Pentagon Releases List of 5 Government Approved Drones, Culmination of 18 Months of Research and Testing


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The Department of Defense (DOD) recently released a list of five drones that have been approved for use at federal agencies.

The list was created by the Department of Defense’s Defense Innovation Unit (DIU), which has been testing the drones over the last 18 months.

Here are the drones approved by the DIU:

Read our recent article to learn more about the DIU's in-depth testing of these 5 drones and what the future might look like for drones in the U.S. government.

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First, I wish I had this information when I purchased my 1st drone 6 months ago.  I certainly would have given US made it's due consideration.

2nd, I'm not sure how we will ever inspire a robust drone community when we limit use of them to the extent we do.  I live in Florida, in not so overwhelmingly populated area.  From my perspective, I can't fly in National Parks, State Parks and my county states "...you can't launch or land a drone in/on any county property, including county parks...".  This leave little to no place to fly.  I was driven toward flying and photography but had to join an RC club just to have a place to fly.  This totally limits any serious photography.  If the government wants to build a US based drone manufacturing base, it needs to provide space to fly to attract more flyers into the hobby/business.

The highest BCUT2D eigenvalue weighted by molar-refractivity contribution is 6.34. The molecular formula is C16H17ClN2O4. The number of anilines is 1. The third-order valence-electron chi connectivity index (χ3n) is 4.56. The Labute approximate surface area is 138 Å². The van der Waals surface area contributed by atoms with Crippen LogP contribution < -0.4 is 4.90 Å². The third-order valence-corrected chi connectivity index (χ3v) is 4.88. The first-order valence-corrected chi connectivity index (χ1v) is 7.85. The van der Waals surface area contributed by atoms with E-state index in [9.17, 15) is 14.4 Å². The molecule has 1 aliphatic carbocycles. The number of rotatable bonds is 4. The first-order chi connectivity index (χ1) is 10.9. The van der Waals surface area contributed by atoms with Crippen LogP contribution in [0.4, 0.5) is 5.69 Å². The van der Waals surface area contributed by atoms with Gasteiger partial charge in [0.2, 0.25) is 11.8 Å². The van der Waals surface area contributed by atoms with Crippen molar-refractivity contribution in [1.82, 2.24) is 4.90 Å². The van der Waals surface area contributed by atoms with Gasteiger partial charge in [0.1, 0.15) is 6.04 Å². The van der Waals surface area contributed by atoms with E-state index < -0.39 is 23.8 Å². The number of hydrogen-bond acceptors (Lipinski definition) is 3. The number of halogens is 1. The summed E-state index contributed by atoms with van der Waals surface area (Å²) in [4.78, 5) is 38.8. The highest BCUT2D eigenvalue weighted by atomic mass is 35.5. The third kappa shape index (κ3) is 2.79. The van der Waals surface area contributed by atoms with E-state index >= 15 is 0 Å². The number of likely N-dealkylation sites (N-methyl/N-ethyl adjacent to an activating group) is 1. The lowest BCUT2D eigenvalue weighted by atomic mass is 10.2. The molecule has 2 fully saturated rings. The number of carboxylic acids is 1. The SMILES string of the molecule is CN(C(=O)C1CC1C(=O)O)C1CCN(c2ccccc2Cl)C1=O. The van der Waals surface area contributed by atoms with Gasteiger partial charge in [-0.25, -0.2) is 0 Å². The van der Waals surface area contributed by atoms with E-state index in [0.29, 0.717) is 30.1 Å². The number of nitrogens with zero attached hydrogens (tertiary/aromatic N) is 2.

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I hear you @JFD49er, the regulatory scene here in the U.S. can be frustrating, especially when local laws basically make it impossible to fly. And sometimes those local laws aren't even technically legal, since the FAA controls the NAS—but, like your county did, they *can* legislate about where you can take off/land even though they can't legislate what happens in the air.

Hang in there. I do think the FAA is—slowly—moving forward. Hopefully the results from the UAS IPP, which is wrapping up next month, may point the way toward reconciling federal/local concerns so we can actually fly.

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  • 2 weeks later...

@Extraterrestrial DJI is currently only banned from use at certain federal agencies right now, including the Army and the Dep't of the Interior. It looks like a blanket ban for all federal agencies will come in the form of the American Security Drone Act (ASDA) when it passes, which it probably will. It will also apply to grants provided to local entities, like police departments, although police departments can buy whatever they want with their budgets otherwise.

If you're interested in learning more about the ASDA this article I wrote a little while back covers some common misconceptions and what it will do/not do for DJI ("Chinese drones" :))—https://uavcoach.com/american-security-drone-act-1/ 

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